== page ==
Ray Sharpe

Fie on these large-scale music industry conferences: many essential research assistants get lost at them. At least the heretofore faithful Igor had the sense of mind to leave the following dispatch on an office answering machine prior to blowing off like a geyser: "Heard what sounds like the new Jimi Hendrix here at 'South By,'" his rant started, revealing his natural ability to quickly pick up on the native jargon. "He has a cute face, has a great personality, but one song that could be a hit seems to unfortunately be about drugs." Igor proceeded to sign off, not with his own signature but with the name of the artist he had seen performing, Ray Sharpe. As is unfortunately the case with research, faulty assumptions had been made with much less than all the facts in evidence. This artist's youthful appearance makes him seem like a newcomer circa 2007 but he is not. The previously mentioned song had already been a hit in 1959. Way back then, a "fatty" was an obese person, not a drug reference, in this case part of a lyric about a gal named "Linda Lu." This big "hootchie mama," as she might have also been called, has a connection with other illustrious females of song, including the mysterious Phaedra as well as the b-word who wants to walk all over you with her boots. The link is the producer of all these sides, Lee Hazlewood, who before linking with Nancy Sinatra took a liking to Sharpe. The end of the '50s was a time of popularity for similarly twangy rock guitarists such as Duane Eddy, who along with studio pro Al Casey also picked on the original "Linda Lu." Name-dropping in the Sharpe saga also includes the actual Jimi Hendrix, involved in a Sharpe session in which guitar duties were wisely turned his way, as well as saxophonist King Curtis, producer of said sides. Sharpe's own abilities have led to others comparing him to Hendrix, that is others besides the missing research assistant whose last such duly noted "sounds like Hendrix" comment was in reference to the initial stirrings of a freshly revived ghoul. The search for such a sound in Sharpe's discography could be frustrating. The 1995 Bear Family collection entitled Linda Lu instead favors twang, tinny at that, which in terms of meat content parallels the relationship between an untouched roast and a marrow socket sucked dry. The difference between Sharpe's recorded and live guitar sound has nothing to do with his amazing versatility, however, a fact that is evident on recordings where his range of material even includes a more than competent reading of one of the songs from the Broadway show My Fair Lady. Sharpe hails from Fort Worth, growing up in an environment where country & western became as important to him as blues. He has actually been praised for sounding "white," a reverse of normal racial relations involving R&B vocal performances. Perhaps this was not an asset after all, since none of his follow-ups to the song about the chubby gal enjoyed anything near as appetizing a meal on the hit parade, not even the 1966 sides with Hendrix involved. "Oh My Baby's Gone" is another of this artist's original songs, the title expressing a not so surprising development when someone is singing about their paramour's weight problem, even on a hit. He has remained busy on the Texas music scene, where reliance on the network of gigs within one's home state is still no way to avoid long drives. Sharpe pitches in guitar duties on recordings by younger artists such as Dave Millsap and is sometimes promoted as the leading, even the only, "black rockabilly artist." Which may explain this latest dispatch from the missing assistant: "Am on my way to Black Rock. To find black rockabilly." ~ Eugene Chadbourne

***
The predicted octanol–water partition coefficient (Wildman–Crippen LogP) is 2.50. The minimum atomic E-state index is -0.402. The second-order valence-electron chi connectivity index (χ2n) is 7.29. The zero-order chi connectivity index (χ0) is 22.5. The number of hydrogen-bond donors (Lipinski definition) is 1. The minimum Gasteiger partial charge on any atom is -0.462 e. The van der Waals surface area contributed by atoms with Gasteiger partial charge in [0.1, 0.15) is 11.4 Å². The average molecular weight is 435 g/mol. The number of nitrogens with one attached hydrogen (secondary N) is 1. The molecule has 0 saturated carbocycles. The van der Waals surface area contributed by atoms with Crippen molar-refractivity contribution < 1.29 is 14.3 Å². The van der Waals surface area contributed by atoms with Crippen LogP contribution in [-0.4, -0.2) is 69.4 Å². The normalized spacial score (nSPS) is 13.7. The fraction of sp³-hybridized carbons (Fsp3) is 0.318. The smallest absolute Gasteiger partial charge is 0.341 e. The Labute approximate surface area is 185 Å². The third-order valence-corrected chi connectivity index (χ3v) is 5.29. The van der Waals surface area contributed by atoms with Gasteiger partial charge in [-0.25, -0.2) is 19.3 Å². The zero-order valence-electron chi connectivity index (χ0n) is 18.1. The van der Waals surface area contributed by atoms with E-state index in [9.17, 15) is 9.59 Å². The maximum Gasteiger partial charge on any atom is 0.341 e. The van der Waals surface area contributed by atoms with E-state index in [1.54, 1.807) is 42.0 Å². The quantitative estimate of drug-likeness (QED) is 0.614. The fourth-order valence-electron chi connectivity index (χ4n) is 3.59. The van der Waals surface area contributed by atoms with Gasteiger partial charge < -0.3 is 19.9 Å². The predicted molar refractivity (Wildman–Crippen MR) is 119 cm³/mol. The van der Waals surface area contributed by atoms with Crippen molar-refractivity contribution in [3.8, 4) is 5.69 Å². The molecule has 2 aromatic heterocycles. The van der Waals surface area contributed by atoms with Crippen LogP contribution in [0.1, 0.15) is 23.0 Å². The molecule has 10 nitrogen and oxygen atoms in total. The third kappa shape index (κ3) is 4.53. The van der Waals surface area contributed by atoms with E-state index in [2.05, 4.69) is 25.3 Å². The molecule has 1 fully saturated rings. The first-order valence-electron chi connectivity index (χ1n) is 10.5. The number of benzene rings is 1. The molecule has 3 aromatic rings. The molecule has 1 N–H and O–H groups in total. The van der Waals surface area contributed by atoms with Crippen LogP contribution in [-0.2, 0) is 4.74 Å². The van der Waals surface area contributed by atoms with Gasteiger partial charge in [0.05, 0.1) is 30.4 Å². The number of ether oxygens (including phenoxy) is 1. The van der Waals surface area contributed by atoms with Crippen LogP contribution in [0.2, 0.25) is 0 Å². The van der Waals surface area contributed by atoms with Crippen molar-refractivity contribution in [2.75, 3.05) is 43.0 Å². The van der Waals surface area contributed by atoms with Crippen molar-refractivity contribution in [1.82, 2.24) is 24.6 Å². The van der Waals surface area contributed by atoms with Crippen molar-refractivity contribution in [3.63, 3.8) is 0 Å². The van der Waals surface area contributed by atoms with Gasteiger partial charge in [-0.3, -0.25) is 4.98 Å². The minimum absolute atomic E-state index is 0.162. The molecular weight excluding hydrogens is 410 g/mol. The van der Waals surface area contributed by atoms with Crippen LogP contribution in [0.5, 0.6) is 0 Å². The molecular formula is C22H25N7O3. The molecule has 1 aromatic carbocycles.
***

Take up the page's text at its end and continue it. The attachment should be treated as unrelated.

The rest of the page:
Related Artists

Please enable Javascript to view this page competely.